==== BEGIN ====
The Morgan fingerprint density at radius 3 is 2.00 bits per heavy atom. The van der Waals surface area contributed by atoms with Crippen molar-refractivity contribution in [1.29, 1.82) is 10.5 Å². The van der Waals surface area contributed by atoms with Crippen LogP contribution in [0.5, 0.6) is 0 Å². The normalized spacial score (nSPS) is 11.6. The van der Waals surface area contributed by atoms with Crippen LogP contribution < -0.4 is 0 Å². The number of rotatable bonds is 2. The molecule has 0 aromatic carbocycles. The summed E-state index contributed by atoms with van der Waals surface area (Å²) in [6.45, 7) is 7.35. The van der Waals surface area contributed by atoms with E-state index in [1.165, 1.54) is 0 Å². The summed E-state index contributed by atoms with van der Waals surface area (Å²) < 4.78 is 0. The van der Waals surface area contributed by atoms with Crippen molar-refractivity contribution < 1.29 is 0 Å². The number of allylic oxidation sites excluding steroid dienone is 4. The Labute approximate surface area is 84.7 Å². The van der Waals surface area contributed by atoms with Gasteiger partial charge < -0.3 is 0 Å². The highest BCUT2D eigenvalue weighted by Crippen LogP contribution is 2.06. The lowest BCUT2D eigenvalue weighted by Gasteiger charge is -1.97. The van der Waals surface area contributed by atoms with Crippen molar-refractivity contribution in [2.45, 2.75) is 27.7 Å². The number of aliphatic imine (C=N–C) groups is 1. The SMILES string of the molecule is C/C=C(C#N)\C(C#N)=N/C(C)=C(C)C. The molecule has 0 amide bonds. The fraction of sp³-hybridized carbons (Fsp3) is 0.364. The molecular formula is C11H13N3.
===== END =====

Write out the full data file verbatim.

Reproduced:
The Morgan fingerprint density at radius 3 is 2.00 bits per heavy atom. The van der Waals surface area contributed by atoms with Crippen molar-refractivity contribution in [1.29, 1.82) is 10.5 Å². The van der Waals surface area contributed by atoms with Crippen LogP contribution in [0.5, 0.6) is 0 Å². The normalized spacial score (nSPS) is 11.6. The van der Waals surface area contributed by atoms with Crippen LogP contribution < -0.4 is 0 Å². The number of rotatable bonds is 2. The molecule has 0 aromatic carbocycles. The summed E-state index contributed by atoms with van der Waals surface area (Å²) in [6.45, 7) is 7.35. The van der Waals surface area contributed by atoms with E-state index in [1.165, 1.54) is 0 Å². The summed E-state index contributed by atoms with van der Waals surface area (Å²) < 4.78 is 0. The van der Waals surface area contributed by atoms with Crippen molar-refractivity contribution < 1.29 is 0 Å². The number of allylic oxidation sites excluding steroid dienone is 4. The Labute approximate surface area is 84.7 Å². The van der Waals surface area contributed by atoms with Gasteiger partial charge < -0.3 is 0 Å². The highest BCUT2D eigenvalue weighted by Crippen LogP contribution is 2.06. The lowest BCUT2D eigenvalue weighted by Gasteiger charge is -1.97. The van der Waals surface area contributed by atoms with Crippen molar-refractivity contribution in [2.45, 2.75) is 27.7 Å². The number of aliphatic imine (C=N–C) groups is 1. The SMILES string of the molecule is C/C=C(C#N)\C(C#N)=N/C(C)=C(C)C. The molecule has 0 amide bonds. The fraction of sp³-hybridized carbons (Fsp3) is 0.364. The molecular formula is C11H13N3.